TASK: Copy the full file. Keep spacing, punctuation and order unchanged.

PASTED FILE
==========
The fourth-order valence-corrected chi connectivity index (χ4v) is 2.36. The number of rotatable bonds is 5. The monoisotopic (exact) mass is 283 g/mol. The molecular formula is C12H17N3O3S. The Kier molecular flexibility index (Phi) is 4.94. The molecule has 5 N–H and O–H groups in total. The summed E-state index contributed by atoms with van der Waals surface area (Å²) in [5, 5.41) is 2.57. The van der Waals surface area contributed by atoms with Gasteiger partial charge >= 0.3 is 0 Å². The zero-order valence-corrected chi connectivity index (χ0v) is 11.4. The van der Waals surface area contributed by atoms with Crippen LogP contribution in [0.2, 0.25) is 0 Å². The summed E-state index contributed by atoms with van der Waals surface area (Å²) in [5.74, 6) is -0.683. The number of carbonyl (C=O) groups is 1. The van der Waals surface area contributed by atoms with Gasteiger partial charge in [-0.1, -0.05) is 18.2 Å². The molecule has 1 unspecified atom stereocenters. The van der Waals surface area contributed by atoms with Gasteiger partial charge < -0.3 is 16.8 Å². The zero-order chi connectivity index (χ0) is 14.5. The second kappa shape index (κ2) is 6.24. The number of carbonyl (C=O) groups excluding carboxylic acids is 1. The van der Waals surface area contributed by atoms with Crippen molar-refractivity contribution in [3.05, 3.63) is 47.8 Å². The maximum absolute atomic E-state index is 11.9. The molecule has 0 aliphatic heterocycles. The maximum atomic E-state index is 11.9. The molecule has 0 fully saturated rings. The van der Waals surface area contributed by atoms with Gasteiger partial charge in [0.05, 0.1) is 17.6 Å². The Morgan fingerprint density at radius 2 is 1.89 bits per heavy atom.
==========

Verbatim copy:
The fourth-order valence-corrected chi connectivity index (χ4v) is 2.36. The number of rotatable bonds is 5. The monoisotopic (exact) mass is 283 g/mol. The molecular formula is C12H17N3O3S. The Kier molecular flexibility index (Phi) is 4.94. The molecule has 5 N–H and O–H groups in total. The summed E-state index contributed by atoms with van der Waals surface area (Å²) in [5, 5.41) is 2.57. The van der Waals surface area contributed by atoms with Gasteiger partial charge >= 0.3 is 0 Å². The zero-order valence-corrected chi connectivity index (χ0v) is 11.4. The van der Waals surface area contributed by atoms with Crippen LogP contribution in [0.2, 0.25) is 0 Å². The summed E-state index contributed by atoms with van der Waals surface area (Å²) in [5.74, 6) is -0.683. The number of carbonyl (C=O) groups is 1. The van der Waals surface area contributed by atoms with Gasteiger partial charge in [-0.1, -0.05) is 18.2 Å². The molecule has 1 unspecified atom stereocenters. The van der Waals surface area contributed by atoms with Gasteiger partial charge < -0.3 is 16.8 Å². The zero-order chi connectivity index (χ0) is 14.5. The second kappa shape index (κ2) is 6.24. The number of carbonyl (C=O) groups excluding carboxylic acids is 1. The van der Waals surface area contributed by atoms with Crippen molar-refractivity contribution in [3.05, 3.63) is 47.8 Å². The maximum absolute atomic E-state index is 11.9. The molecule has 0 aliphatic heterocycles. The maximum atomic E-state index is 11.9. The molecule has 0 fully saturated rings. The van der Waals surface area contributed by atoms with Gasteiger partial charge in [0.05, 0.1) is 17.6 Å². The Morgan fingerprint density at radius 2 is 1.89 bits per heavy atom.